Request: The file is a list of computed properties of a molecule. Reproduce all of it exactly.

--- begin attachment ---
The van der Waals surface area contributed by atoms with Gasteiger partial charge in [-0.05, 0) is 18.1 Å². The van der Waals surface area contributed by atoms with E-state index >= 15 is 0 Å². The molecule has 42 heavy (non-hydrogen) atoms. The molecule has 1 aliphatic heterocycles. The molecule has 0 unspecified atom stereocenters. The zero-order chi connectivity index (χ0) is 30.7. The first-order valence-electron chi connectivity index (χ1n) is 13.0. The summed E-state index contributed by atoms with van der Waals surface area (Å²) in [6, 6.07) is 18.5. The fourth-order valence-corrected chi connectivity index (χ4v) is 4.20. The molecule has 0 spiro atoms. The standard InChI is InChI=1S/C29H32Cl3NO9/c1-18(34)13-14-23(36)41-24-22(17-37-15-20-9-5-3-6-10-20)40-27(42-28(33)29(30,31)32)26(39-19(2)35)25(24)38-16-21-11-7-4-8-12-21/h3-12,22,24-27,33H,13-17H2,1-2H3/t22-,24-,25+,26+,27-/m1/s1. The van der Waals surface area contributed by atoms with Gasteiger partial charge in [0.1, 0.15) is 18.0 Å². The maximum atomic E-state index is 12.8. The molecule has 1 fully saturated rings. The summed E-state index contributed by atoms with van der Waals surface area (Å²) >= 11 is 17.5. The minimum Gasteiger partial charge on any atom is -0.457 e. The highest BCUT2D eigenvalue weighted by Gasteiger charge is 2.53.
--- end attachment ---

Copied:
The van der Waals surface area contributed by atoms with Gasteiger partial charge in [-0.05, 0) is 18.1 Å². The van der Waals surface area contributed by atoms with E-state index >= 15 is 0 Å². The molecule has 42 heavy (non-hydrogen) atoms. The molecule has 1 aliphatic heterocycles. The molecule has 0 unspecified atom stereocenters. The zero-order chi connectivity index (χ0) is 30.7. The first-order valence-electron chi connectivity index (χ1n) is 13.0. The summed E-state index contributed by atoms with van der Waals surface area (Å²) in [6, 6.07) is 18.5. The fourth-order valence-corrected chi connectivity index (χ4v) is 4.20. The molecule has 0 spiro atoms. The standard InChI is InChI=1S/C29H32Cl3NO9/c1-18(34)13-14-23(36)41-24-22(17-37-15-20-9-5-3-6-10-20)40-27(42-28(33)29(30,31)32)26(39-19(2)35)25(24)38-16-21-11-7-4-8-12-21/h3-12,22,24-27,33H,13-17H2,1-2H3/t22-,24-,25+,26+,27-/m1/s1. The van der Waals surface area contributed by atoms with Gasteiger partial charge in [0.1, 0.15) is 18.0 Å². The maximum atomic E-state index is 12.8. The molecule has 1 fully saturated rings. The summed E-state index contributed by atoms with van der Waals surface area (Å²) >= 11 is 17.5. The minimum Gasteiger partial charge on any atom is -0.457 e. The highest BCUT2D eigenvalue weighted by Gasteiger charge is 2.53.